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August 6, 2007 | by  | in News |
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Super-scope helps Vic researchers study effects of pharmaceuticals

The purchase of a $1 million microscope is helping Victoria researchers study the effects of pharmaceutical drugs on a rare children’s disease.

Led by Professor Paul Atkinson and David Bellows in the University’s School of Biological Sciences, the research aims to identify a cure for a congenital glycosylation disorder which affects one in 2000 children and results in a range of paediatric diseases.

Professor Atkinson says the disorder occurs when an enzyme needed to made complex carbohydrates is missing – a cellular malfunction attributed to a specific gene mutation. The process making these carbohydrates is highly conserved in evolution allowing use of simple microbes to facilitate study of the disease.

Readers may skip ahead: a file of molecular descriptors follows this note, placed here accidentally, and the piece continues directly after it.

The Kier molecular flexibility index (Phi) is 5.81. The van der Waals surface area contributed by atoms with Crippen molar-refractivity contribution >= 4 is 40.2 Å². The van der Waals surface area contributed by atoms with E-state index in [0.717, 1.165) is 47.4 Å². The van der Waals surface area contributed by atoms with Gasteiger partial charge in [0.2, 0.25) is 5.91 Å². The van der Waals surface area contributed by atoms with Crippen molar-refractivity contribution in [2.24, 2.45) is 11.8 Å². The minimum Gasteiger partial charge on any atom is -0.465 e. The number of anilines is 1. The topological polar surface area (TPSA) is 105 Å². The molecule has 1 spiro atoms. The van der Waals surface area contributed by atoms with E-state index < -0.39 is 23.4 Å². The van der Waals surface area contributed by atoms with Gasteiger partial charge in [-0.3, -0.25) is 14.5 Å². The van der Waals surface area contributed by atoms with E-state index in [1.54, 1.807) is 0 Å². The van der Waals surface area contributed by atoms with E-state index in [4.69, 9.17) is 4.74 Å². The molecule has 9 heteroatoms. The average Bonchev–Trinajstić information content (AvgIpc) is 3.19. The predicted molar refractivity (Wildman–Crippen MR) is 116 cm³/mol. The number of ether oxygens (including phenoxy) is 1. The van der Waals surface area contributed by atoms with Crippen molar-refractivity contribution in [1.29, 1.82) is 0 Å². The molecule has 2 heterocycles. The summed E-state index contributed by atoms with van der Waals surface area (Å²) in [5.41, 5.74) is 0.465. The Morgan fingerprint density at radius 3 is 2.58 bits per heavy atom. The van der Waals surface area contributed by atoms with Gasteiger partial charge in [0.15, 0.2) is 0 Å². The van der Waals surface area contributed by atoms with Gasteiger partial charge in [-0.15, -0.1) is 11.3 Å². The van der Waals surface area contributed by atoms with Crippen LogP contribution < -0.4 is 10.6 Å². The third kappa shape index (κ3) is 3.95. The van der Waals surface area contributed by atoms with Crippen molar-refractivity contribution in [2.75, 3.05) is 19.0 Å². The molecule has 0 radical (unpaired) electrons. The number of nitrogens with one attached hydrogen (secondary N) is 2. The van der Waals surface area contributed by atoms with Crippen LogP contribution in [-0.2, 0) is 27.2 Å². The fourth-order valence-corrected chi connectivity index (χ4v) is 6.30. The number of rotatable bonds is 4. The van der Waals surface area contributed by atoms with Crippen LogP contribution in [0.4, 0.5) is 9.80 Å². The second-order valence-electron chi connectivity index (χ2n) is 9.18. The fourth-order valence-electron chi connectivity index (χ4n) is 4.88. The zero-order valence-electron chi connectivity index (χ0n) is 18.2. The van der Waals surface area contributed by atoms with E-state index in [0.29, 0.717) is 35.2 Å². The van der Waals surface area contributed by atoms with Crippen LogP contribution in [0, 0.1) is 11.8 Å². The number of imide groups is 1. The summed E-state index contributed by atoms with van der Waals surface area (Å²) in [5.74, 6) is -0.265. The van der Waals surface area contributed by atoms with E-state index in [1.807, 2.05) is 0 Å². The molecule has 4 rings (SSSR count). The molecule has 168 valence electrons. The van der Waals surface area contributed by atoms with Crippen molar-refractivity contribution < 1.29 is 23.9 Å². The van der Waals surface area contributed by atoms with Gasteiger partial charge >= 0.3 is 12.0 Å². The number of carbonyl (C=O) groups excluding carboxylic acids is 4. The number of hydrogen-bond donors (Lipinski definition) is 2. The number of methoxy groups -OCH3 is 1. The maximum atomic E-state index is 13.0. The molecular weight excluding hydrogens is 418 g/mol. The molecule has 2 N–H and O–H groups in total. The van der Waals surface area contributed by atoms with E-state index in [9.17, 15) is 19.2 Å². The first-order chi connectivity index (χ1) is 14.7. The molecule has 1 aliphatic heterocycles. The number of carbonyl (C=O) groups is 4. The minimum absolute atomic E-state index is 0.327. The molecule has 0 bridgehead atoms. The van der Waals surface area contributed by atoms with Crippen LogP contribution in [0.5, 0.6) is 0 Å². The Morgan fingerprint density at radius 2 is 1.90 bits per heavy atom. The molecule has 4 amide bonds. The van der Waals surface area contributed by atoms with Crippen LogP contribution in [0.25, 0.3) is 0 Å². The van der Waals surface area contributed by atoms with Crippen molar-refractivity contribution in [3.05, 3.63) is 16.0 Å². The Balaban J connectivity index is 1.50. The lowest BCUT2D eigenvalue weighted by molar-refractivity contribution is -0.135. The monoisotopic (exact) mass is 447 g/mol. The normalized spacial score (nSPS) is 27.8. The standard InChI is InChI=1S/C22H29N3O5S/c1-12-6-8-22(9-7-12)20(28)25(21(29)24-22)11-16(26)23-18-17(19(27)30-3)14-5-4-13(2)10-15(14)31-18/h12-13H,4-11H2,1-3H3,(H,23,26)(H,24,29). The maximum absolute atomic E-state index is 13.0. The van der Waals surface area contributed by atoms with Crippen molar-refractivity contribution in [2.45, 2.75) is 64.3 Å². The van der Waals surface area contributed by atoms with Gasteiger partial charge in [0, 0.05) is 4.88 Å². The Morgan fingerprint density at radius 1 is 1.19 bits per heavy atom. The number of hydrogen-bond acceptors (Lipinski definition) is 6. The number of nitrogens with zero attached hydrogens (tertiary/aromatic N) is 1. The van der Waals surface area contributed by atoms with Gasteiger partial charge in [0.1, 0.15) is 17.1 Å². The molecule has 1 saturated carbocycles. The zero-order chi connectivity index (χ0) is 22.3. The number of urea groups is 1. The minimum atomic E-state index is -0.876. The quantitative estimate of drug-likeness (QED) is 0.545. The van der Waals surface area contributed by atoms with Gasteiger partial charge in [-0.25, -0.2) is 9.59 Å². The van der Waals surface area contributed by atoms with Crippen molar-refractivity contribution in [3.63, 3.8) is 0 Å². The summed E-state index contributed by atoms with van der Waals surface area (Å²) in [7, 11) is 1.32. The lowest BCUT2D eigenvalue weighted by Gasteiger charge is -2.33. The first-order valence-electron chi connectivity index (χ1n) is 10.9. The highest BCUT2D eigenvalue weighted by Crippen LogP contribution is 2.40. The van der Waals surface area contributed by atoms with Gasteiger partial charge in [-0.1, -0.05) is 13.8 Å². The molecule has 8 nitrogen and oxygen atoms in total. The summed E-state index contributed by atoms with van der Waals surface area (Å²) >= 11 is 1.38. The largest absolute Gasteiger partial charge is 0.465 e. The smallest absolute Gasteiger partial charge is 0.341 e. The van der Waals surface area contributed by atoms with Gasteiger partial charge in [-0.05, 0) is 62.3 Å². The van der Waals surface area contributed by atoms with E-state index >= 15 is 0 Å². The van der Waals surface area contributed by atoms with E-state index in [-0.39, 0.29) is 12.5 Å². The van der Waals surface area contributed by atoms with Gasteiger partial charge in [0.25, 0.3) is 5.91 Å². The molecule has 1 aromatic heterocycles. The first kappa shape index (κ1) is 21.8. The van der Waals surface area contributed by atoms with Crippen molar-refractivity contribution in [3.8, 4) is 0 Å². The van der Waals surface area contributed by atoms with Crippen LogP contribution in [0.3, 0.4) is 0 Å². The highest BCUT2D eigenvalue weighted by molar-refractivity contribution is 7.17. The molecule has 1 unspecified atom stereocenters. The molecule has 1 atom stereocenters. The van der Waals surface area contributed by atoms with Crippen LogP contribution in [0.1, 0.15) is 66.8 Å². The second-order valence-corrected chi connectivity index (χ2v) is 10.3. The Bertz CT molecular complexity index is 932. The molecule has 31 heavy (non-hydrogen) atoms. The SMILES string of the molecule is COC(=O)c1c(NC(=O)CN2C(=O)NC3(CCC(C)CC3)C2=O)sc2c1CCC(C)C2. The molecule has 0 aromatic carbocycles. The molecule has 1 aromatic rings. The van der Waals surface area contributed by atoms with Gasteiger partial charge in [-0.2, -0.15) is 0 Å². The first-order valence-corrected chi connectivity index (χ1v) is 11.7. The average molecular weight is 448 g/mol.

The study has been made possible with the purchase of an Opera EvoTech automated confocal microscope – worth approximately NZ$1 million and the only one of its type in New Zealand.

Atkinson says the powerful machine allows researchers to shift genomics, the study of the relationships between gene structure and biological function, up a major gear to the next level of phenotype screening where they can microscopically see the reaction of cell to a mutation or a drug.

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About the Author ()

With her take-no-prisoners, kick-ass attitude, former News Editor Laura McQuillan adequately makes up for her lack of stature. Roaming the corridors (and underground tunnels) of the University by day, and hunting vampires and Nazi war criminals by night, McQuillan will stop at nothing to bring you the freshest news.

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